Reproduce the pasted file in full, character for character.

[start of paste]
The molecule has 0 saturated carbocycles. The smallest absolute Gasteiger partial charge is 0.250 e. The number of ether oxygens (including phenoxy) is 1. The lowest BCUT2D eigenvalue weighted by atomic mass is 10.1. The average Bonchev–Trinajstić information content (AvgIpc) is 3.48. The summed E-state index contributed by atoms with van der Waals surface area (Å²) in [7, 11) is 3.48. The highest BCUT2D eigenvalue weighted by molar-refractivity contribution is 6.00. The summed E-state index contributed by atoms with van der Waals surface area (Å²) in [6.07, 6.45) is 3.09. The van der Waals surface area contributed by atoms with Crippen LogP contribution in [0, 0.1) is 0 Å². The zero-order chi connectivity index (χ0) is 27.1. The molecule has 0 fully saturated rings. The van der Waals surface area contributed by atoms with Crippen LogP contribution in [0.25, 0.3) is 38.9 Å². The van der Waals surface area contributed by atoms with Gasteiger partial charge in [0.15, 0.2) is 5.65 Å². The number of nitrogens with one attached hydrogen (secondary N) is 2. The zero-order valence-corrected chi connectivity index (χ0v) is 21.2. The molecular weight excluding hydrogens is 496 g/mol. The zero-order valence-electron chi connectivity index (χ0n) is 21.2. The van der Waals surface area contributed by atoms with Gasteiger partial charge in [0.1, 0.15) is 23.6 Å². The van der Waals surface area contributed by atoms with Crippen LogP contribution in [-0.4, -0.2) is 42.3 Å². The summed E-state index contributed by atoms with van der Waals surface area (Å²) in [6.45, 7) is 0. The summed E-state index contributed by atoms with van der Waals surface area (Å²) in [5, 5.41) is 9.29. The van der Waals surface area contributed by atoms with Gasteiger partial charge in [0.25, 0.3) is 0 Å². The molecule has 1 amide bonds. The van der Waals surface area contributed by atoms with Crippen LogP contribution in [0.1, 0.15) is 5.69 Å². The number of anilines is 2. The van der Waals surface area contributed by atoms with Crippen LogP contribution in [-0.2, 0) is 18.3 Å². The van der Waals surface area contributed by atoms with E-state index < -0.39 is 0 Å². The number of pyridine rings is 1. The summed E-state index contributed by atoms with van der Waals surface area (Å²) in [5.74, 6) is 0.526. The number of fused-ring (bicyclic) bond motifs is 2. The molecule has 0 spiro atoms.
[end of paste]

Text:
The molecule has 0 saturated carbocycles. The smallest absolute Gasteiger partial charge is 0.250 e. The number of ether oxygens (including phenoxy) is 1. The lowest BCUT2D eigenvalue weighted by atomic mass is 10.1. The average Bonchev–Trinajstić information content (AvgIpc) is 3.48. The summed E-state index contributed by atoms with van der Waals surface area (Å²) in [7, 11) is 3.48. The highest BCUT2D eigenvalue weighted by molar-refractivity contribution is 6.00. The summed E-state index contributed by atoms with van der Waals surface area (Å²) in [6.07, 6.45) is 3.09. The van der Waals surface area contributed by atoms with Crippen LogP contribution in [0, 0.1) is 0 Å². The zero-order chi connectivity index (χ0) is 27.1. The molecule has 0 fully saturated rings. The van der Waals surface area contributed by atoms with Crippen LogP contribution in [0.25, 0.3) is 38.9 Å². The van der Waals surface area contributed by atoms with Gasteiger partial charge in [0.15, 0.2) is 5.65 Å². The number of nitrogens with one attached hydrogen (secondary N) is 2. The zero-order valence-corrected chi connectivity index (χ0v) is 21.2. The molecular weight excluding hydrogens is 496 g/mol. The zero-order valence-electron chi connectivity index (χ0n) is 21.2. The van der Waals surface area contributed by atoms with Gasteiger partial charge in [0.1, 0.15) is 23.6 Å². The van der Waals surface area contributed by atoms with Crippen LogP contribution in [-0.4, -0.2) is 42.3 Å². The summed E-state index contributed by atoms with van der Waals surface area (Å²) in [6.45, 7) is 0. The summed E-state index contributed by atoms with van der Waals surface area (Å²) in [5, 5.41) is 9.29. The van der Waals surface area contributed by atoms with Gasteiger partial charge in [0.25, 0.3) is 0 Å². The molecule has 1 amide bonds. The van der Waals surface area contributed by atoms with Crippen LogP contribution in [0.1, 0.15) is 5.69 Å². The number of anilines is 2. The van der Waals surface area contributed by atoms with Crippen LogP contribution in [-0.2, 0) is 18.3 Å². The van der Waals surface area contributed by atoms with E-state index < -0.39 is 0 Å². The number of pyridine rings is 1. The summed E-state index contributed by atoms with van der Waals surface area (Å²) in [5.74, 6) is 0.526. The number of fused-ring (bicyclic) bond motifs is 2. The molecule has 0 spiro atoms.